Football unites international community in campaign to end violence against women
New York - Top officials, staff and ambassadors to the United Nations took time out during the UN General Assembly today to play a friendly football match against a team assembled by the President of Bolivia Evo Morales.
Both teams united to end violence against women in support of the Secretary General’s campaign—globally and in Latin America and the Caribbean, which has some of the world’s highest rates of gender-based crimes. The match also supported Bolivia’s Year to End all forms of Violence against Women and Girls.
“Sport is a vital tool for building peace and understanding across nations, and can also be a powerful instrument to oppose violence against women, helping promote gender equality and also children’s rights,” said UN Assistant Secretary General and UN Development Programme (UNDP) Director for Latin America and the Caribbean Heraldo Muñoz.
Held at Roosevelt Island Soccer Field, close to UN headquarters, the match was co-organized byMuñoz, who scored two goals, and President Morales, who scored one goal and whose team clinched the match 10-5.
“Since football is a passion—globally and in Latin America—it is a great way to reach out to men directly and advocate for women’s rights,” Muñoz added.
“In Bolivia we are working to implement laws to protect women and also to give them more political representation, which requires—more than anything—political will,” President Morales said.
UN Under-Secretary General and UN Women Executive Director Michelle Bachelet kicked off the match hoping that the final winner would be all the world’s women, their rights and their causes.
Violence against women takes many forms – physical, sexual, psychological and economic, with patterns often being passed down through generations. Some types of violence, such as trafficking, cross national boundaries.
In 15 countries in Latin America and the Caribbean, nearly 50 percent of women said they had been victims of at least one sexual assault during their lifetime, according to a recent World Bank study. And nearly 70 percent of physical abuses were committed by their own partners.
Moreover, Central America has one of the highest rates of female murders (femicide) worldwide: two out of three murdered women lost their lives simply because they were women. Guatemala and El Salvador registered 675 and 580 cases of female murders in 2010 while Honduras recorded 312 in 2008.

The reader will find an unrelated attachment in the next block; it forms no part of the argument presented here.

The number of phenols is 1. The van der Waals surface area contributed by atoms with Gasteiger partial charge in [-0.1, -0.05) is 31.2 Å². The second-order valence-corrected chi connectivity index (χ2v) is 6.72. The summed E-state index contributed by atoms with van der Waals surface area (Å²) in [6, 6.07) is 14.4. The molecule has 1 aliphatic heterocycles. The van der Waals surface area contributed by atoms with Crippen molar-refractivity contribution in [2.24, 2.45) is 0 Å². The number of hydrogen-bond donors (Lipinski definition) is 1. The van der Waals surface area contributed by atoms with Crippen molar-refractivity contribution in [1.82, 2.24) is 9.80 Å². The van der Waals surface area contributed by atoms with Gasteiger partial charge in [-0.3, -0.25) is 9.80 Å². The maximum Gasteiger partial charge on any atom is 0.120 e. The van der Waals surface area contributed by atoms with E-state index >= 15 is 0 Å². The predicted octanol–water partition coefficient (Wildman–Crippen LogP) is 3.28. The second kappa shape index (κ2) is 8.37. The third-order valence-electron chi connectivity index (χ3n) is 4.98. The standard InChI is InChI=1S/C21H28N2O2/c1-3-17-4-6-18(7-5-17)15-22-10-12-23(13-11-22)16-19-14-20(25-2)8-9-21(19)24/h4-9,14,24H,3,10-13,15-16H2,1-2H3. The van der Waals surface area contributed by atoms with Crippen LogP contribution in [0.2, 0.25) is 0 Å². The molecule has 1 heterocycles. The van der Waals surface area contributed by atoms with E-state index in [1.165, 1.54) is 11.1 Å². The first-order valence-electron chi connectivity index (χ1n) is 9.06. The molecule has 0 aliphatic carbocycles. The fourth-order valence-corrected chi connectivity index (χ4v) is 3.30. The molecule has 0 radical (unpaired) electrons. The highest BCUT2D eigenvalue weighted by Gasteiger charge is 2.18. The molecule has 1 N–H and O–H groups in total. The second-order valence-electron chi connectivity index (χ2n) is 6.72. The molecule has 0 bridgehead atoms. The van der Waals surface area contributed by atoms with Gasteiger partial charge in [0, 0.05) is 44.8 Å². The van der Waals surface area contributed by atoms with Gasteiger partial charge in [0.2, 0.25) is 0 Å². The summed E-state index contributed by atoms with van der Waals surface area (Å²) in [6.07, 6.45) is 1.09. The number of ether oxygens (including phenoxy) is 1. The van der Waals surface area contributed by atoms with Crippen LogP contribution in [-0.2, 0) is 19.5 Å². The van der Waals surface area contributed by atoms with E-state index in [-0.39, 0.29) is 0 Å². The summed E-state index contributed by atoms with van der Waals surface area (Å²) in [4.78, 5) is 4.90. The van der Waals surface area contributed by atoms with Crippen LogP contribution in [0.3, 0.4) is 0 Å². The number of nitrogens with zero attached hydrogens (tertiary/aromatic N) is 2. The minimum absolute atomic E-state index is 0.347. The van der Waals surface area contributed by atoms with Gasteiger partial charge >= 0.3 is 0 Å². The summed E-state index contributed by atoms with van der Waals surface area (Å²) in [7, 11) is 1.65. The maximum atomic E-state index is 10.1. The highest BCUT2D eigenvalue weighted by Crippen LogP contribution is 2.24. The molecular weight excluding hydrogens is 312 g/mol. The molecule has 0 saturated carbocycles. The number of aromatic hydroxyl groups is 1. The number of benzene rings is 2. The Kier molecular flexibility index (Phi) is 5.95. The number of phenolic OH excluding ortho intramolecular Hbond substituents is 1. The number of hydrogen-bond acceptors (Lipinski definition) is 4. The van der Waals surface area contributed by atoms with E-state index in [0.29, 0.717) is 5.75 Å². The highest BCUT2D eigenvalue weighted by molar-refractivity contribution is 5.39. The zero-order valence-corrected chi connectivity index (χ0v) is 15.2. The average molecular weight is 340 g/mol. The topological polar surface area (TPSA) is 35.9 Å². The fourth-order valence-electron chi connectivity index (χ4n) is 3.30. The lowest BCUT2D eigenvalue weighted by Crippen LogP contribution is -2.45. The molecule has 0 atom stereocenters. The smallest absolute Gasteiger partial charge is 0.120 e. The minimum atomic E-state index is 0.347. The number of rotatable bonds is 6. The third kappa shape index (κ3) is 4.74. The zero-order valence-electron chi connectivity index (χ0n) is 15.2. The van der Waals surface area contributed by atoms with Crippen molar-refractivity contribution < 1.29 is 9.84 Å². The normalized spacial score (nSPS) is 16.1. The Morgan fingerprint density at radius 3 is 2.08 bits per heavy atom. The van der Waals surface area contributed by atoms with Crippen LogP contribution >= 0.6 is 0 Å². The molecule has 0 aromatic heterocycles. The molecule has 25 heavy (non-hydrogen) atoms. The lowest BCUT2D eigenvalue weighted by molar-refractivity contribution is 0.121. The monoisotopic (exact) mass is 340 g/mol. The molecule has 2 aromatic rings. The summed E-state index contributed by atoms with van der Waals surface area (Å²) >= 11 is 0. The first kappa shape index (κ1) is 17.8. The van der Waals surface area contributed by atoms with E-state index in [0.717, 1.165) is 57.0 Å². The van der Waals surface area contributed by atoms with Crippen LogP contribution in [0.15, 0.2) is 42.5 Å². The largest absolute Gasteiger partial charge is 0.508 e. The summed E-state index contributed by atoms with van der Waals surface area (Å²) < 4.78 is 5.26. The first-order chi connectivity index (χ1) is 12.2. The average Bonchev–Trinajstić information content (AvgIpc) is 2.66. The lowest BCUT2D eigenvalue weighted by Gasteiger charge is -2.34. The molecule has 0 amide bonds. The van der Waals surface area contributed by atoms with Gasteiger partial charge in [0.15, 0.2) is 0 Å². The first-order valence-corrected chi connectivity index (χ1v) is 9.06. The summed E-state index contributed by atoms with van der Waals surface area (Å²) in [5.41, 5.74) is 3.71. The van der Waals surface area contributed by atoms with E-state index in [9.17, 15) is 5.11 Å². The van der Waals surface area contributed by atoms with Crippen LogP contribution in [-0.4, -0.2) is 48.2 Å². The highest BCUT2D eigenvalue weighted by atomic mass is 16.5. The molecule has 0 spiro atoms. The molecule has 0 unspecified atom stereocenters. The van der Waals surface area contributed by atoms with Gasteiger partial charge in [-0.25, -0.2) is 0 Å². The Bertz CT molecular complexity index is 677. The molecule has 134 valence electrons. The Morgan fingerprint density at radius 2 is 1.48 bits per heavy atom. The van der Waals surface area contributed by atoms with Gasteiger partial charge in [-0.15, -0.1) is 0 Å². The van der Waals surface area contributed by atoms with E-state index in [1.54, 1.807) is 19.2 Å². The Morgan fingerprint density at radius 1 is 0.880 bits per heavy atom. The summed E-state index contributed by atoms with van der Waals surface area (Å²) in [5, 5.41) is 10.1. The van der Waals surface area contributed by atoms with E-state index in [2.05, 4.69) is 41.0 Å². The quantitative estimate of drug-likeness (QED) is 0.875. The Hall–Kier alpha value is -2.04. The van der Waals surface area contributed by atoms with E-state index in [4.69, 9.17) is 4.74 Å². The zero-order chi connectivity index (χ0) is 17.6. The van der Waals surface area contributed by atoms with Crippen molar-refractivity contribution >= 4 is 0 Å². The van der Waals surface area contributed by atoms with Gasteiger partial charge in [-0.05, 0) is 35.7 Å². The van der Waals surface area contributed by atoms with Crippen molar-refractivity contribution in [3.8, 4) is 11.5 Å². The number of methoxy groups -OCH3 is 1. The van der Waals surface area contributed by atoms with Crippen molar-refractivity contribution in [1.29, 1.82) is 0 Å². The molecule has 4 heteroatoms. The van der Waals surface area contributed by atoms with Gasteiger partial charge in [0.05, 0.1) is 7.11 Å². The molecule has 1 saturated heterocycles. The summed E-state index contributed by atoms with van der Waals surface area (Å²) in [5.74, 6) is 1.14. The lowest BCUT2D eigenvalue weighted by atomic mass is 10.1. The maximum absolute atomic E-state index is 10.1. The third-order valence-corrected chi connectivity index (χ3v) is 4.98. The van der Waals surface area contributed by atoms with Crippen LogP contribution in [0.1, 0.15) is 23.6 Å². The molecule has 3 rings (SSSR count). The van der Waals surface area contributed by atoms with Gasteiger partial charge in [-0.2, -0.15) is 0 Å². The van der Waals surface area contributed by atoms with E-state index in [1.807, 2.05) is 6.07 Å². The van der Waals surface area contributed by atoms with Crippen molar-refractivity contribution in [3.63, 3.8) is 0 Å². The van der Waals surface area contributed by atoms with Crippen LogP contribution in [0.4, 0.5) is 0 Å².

Abuse also takes place in the work place. In Latin America and the Caribbean 30 to 50 percent of women have suffered some type of sexual harassment while at work, according to the International Labour Organization. In Brazil a survey in 12 cities revealed that more than half of women have suffered some type of harassment at work, whereas in Mexico the number reaches 70 percent of women.
UNDP works with governments, parliaments and civil society organizations in Latin America and the Caribbean to develop laws and public policies that guarantee gender equality and women’s rights.
As part of the UN Secretary-General’s campaign, UNDP also works with governments to create strategies that help eliminate violence against women. In collaboration with UN Women, UNDP is developing region-wide studies and mapping good practices to eradicate violence against women, through plans, policies and recommendations.
In El Salvador, for example, UNDP is working with Women’s Parliamentary Groups to create a specialized unit to address women’s rights in the legislative assembly, helping ensure that the national budget’s expenditure reflects different needs and priorities for women and girls.
In Haiti and Nicaragua, UNDP works with sister UN agencies to improve access to justice, with a special focus on women. The Haiti initiative helped train more than 150 police officers and judges on gender-based violence, and also involved assessing the capacity of police stations to respond to violence against women.
UNDP is also a partner in the annual Match Against Poverty.